Mutação , Neoplasias Ovarianas/genética , Adulto , Idoso , Idoso de 80 Anos ou mais , Proteínas Mutadas de Ataxia Telangiectasia/genética , Proteína BRCA1/genética , Proteína BRCA2/genética , Estudos de Casos e Controles , Proteínas de Ligação a DNA/genética , Proteínas de Grupos de Complementação da Anemia de Fanconi , Feminino , Predisposição Genética para Doença , Humanos , Pessoa de Meia-Idade , Proteína 2 Homóloga a MutS/genética , RNA Helicases/genética
12.
NPJ Breast Cancer ; 3: 22, 2017.
Artigo em Inglês | MEDLINE | ID: mdl-28649662

RESUMO

Understanding the gene-specific risks for development of breast cancer will lead to improved clinical care for those carrying germline mutations in cancer predisposition genes. We sought to detail the spectrum of mutations and refine risk estimates for known and proposed breast cancer susceptibility genes. Targeted massively-parallel sequencing was performed to identify mutations and copy number variants in 26 known or proposed breast cancer susceptibility genes in 2134 BRCA1/2-negative women with familial breast cancer (proband with breast cancer and a family history of breast or ovarian cancer) from a largely European-Caucasian multi-institutional cohort. Case-control analysis was performed comparing the frequency of internally classified mutations identified in familial breast cancer women to Exome Aggregation Consortium controls. Mutations were identified in 8.2% of familial breast cancer women, including mutations in high-risk (odds ratio > 5) (1.4%) and moderate-risk genes (2 < odds ratio < 5) (2.9%). The remaining familial breast cancer women had mutations in proposed breast cancer genes (1.7%), Lynch syndrome genes (0.5%), and six cases had two mutations (0.3%). Case-control analysis demonstrated associations with familial breast cancer for ATM, PALB2, and TP53 mutations (odds ratio > 3.0, p < 10-4), BARD1 mutations (odds ratio = 3.2, p = 0.012), and CHEK2 truncating mutations (odds ratio = 1.6, p = 0.041). Our results demonstrate that approximately 4.7% of BRCA1/2 negative familial breast cancer women have mutations in genes statistically associated with breast cancer. We classified PALB2 and TP53 as high-risk, ATM and BARD1 as moderate risk, and CHEK2 truncating mutations as low risk breast cancer predisposition genes. This study demonstrates that large case-control studies are needed to fully evaluate the breast cancer risks associated with mutations in moderate-risk and proposed susceptibility genes.

13.
JAMA Oncol ; 3(9): 1190-1196, 2017 Sep 01.
Artigo em Inglês | MEDLINE | ID: mdl-28418444

RESUMO

Importance: Germline pathogenic variants in BRCA1 and BRCA2 predispose to an increased lifetime risk of breast cancer. However, the relevance of germline variants in other genes from multigene hereditary cancer testing panels is not well defined. Objective: To determine the risks of breast cancer associated with germline variants in cancer predisposition genes. Design, Setting, and Participants: A study population of 65 057 patients with breast cancer receiving germline genetic testing of cancer predisposition genes with hereditary cancer multigene panels. Associations between pathogenic variants in non-BRCA1 and non-BRCA2 predisposition genes and breast cancer risk were estimated in a case-control analysis of patients with breast cancer and Exome Aggregation Consortium reference controls. The women underwent testing between March 15, 2012, and June 30, 2016. Main Outcomes and Measures: Breast cancer risk conferred by pathogenic variants in non-BRCA1 and non-BRCA2 predisposition genes. Results: The mean (SD) age at diagnosis for the 65 057 women included in the analysis was 48.5 (11.1) years. The frequency of pathogenic variants in 21 panel genes identified in 41 611 consecutively tested white women with breast cancer was estimated at 10.2%. After exclusion of BRCA1, BRCA2, and syndromic breast cancer genes (CDH1, PTEN, and TP53), observed pathogenic variants in 5 of 16 genes were associated with high or moderately increased risks of breast cancer: ATM (OR, 2.78; 95% CI, 2.22-3.62), BARD1 (OR, 2.16; 95% CI, 1.31-3.63), CHEK2 (OR, 1.48; 95% CI, 1.31-1.67), PALB2 (OR, 7.46; 95% CI, 5.12-11.19), and RAD51D (OR, 3.07; 95% CI, 1.21-7.88). Conversely, variants in the BRIP1 and RAD51C ovarian cancer risk genes; the MRE11A, RAD50, and NBN MRN complex genes; the MLH1 and PMS2 mismatch repair genes; and NF1 were not associated with increased risks of breast cancer. Conclusions and Relevance: This study establishes several panel genes as high- and moderate-risk breast cancer genes and provides estimates of breast cancer risk associated with pathogenic variants in these genes among individuals qualifying for clinical genetic testing.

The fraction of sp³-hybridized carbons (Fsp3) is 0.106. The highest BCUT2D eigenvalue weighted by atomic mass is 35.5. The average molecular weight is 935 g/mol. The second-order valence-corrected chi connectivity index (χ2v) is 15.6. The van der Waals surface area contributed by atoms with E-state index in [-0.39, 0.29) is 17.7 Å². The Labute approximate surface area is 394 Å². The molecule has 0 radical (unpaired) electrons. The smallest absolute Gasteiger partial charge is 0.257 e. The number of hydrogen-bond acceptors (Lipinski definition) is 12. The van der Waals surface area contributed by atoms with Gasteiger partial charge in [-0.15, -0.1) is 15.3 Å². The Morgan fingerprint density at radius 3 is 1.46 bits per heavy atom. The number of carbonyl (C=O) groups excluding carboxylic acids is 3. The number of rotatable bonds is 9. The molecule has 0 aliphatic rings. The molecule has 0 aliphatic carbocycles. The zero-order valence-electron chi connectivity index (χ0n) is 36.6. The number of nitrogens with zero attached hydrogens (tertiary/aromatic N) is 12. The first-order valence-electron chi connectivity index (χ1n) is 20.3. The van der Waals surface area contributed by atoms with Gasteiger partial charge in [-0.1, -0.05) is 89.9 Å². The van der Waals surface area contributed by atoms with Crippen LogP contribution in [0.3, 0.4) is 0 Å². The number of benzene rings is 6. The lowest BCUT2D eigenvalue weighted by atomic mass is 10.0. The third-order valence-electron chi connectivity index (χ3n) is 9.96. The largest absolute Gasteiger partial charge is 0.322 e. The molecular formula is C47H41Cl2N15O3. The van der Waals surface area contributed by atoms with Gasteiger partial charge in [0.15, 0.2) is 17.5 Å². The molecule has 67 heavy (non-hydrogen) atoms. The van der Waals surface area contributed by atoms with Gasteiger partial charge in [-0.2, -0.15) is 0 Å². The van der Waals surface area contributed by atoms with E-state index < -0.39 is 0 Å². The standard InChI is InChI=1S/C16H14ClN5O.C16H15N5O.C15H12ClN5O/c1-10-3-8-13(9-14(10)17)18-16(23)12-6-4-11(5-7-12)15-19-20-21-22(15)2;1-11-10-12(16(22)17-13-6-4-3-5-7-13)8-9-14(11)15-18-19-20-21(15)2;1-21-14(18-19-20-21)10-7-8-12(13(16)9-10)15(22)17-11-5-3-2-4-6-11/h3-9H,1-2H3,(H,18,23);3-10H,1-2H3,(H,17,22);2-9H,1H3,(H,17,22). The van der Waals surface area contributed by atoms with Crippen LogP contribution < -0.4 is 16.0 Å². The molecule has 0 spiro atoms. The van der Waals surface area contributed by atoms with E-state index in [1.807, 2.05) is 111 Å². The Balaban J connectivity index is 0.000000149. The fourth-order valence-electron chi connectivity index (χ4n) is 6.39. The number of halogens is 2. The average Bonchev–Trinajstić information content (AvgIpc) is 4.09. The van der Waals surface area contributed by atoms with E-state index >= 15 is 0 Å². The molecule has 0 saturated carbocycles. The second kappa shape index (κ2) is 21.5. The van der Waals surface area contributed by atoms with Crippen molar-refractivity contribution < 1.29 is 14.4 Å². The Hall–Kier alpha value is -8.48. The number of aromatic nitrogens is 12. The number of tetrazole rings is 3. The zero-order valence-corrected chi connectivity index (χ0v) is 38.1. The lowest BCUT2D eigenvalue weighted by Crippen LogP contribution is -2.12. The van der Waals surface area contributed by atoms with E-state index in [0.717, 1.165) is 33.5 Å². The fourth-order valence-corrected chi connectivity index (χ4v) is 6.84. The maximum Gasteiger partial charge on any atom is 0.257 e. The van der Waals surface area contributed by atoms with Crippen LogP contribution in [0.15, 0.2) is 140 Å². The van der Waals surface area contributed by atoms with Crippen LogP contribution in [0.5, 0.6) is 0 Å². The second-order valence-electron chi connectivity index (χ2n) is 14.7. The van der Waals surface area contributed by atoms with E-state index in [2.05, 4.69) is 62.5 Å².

Assuntos
Proteínas Mutadas de Ataxia Telangiectasia/genética , Neoplasias da Mama/genética , Quinase do Ponto de Checagem 2/genética , Proteínas de Ligação a DNA/genética , Predisposição Genética para Doença , Proteínas Nucleares/genética , Neoplasias Ovarianas/genética , Proteínas Supressoras de Tumor/genética , Ubiquitina-Proteína Ligases/genética , Adulto , Estudos de Casos e Controles , Proteínas de Ciclo Celular/genética , Inibidor de Quinase Dependente de Ciclina p18/genética , Enzimas Reparadoras do DNA/genética , Grupo com Ancestrais do Continente Europeu/genética , Proteína do Grupo de Complementação N da Anemia de Fanconi , Proteínas de Grupos de Complementação da Anemia de Fanconi , Feminino , Testes Genéticos , Mutação em Linhagem Germinativa , Humanos , Proteína Homóloga a MRE11 , Pessoa de Meia-Idade , Endonuclease PMS2 de Reparo de Erro de Pareamento/genética , Proteína 1 Homóloga a MutL/genética , Proteína 2 Homóloga a MutS/genética , Neurofibromina 1/genética , Fenótipo , RNA Helicases/genética , Fatores de Risco